[Image above] Credit: Rachel Titiriga; Flickr CC BY 2.0

Harnessing the power of the sun to efficiently heat and cool our homes and buildings is paramount as the U.S. aims to transition to a cleaner energy grid.

And the U.S. is taking this goal seriously. According to the latest Solar Energy Industries Association U.S. Solar Market Insight report, solar power accounted for 64% of new electric capacity additions in early 2016—and that number is expected to spike to 94% through 2016.

In the past year, we’ve reported on how windows-turned-solar-cells could revolutionize energy-efficient buildings; how the key to large-scale solar power storage could be rusting before our eyes; and how perovskites might be the answer to highly efficient, low-cost solar fuel cells.

But what if the next superstar solar energy harnessing material defies traditional logic?

Windows and solar panels of the future could be made from one of the best—and cheapest—construction materials in existence: wood.

In April, we reported that researchers at Stockholm’s KTH Royal Institute of Technology have developed a new transparent wood material that can be used for large-scale solar cell production.

“Transparent wood is a good material for solar cells, since it’s a low-cost, readily available, and renewable resource,” Lars Berglund, professor at Wallenberg Wood Science Center at KTH, explains in a KTH press release. “This becomes particularly important in covering large surfaces with solar cells.”

This week, engineers at the A. James Clark School of Engineering at the University of Maryland (UMD) say that windows made of transparent wood might provide more even and consistent natural lighting and better energy efficiency compared to glass.

In a new study, the team showed that their transparent wood “provides better thermal insulation and lets in nearly as much light as glass, while eliminating glare and providing uniform and consistent indoor lighting,” according to a UMD press release.

Although the transparent wood lets through a little bit less light than glass, it lets in much less heat, explains Tian Li, lead author of the study.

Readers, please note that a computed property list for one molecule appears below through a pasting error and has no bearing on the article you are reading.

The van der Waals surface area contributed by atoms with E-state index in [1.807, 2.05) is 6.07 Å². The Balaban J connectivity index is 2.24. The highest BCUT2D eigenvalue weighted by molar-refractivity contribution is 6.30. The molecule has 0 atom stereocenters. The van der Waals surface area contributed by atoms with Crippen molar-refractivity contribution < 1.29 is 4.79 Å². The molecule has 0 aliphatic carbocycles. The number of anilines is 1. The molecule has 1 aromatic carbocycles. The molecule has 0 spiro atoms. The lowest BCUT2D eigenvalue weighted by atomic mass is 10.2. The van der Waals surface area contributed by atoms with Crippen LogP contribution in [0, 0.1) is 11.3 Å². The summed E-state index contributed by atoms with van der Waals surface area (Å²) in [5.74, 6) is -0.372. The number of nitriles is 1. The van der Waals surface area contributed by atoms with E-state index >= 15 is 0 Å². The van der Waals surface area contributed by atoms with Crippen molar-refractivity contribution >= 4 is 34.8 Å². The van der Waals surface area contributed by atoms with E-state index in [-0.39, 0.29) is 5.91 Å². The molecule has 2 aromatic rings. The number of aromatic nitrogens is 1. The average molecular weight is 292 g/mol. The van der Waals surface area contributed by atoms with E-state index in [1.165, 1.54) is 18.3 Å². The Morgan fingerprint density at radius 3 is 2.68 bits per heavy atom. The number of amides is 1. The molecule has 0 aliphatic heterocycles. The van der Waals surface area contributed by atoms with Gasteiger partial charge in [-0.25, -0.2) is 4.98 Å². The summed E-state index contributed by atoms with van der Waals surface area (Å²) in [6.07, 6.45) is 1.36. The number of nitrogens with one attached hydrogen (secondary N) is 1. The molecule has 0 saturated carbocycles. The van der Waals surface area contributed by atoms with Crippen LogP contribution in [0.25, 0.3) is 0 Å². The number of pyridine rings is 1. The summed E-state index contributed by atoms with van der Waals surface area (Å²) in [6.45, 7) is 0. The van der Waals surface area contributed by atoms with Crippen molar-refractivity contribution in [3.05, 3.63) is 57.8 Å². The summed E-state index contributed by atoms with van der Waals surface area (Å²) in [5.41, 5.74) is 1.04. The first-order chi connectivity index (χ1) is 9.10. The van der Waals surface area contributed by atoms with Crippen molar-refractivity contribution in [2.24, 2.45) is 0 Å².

“It is very transparent, but still allows for a little bit of privacy because it is not completely see-through. We also learned that the channels in the wood transmit light with wavelengths around the range of the wavelengths of visible light, but that it blocks the wavelengths that carry mostly heat,” says Li.

To measure the efficacy of the transparent wood, the team tested the material on a tiny model house with a transparent wood panel in the ceiling. “The channels in the wood direct visible light straight through the material, but the cell structure that still remains bounces the light around just a little bit, a property called haze. This means the light does not shine directly into your eyes, making it more comfortable to look at,” the release explains.


A wood composite can be an energy efficient building material, because it guides sunlight transmission and serves as an effective thermal insulation. Credit: University of Maryland and Advanced Energy Materials

As the sun moves across the sky over houses with glass windows, the angle at which light shines through the glass creeps across the room depending on the sun’s location. Transparent wood, on the other hand, diffuses that sunlight so the room is always evenly distributed.

“This means your cat would not have to get up out of its nice patch of sunlight every few minutes and move over,” Li says. “The sunlight would stay in the same place. Also, the room would be more equally lighted at all times.”

The researchers recently patented their process for making transparent wood. First, they bleach the wood to remove all of the lignin—a component that gives wood its brown color and strength. Then they soak the wood in epoxy to fortify it and give it its transparency. The wood can be fabricated to accommodate any size necessary.

Another benefit of working with the transparent wood, the team says, is that the material is waterproof thanks to its polymer component, but it also resists shattering—a quality that could give glass a run for its money.

The study, published in Advanced Energy Materials, is “Wood composite as an energy efficient building material: Guided sunlight transmittance and effective thermal insulation” (DOI: 10.1002/aenm.201601122).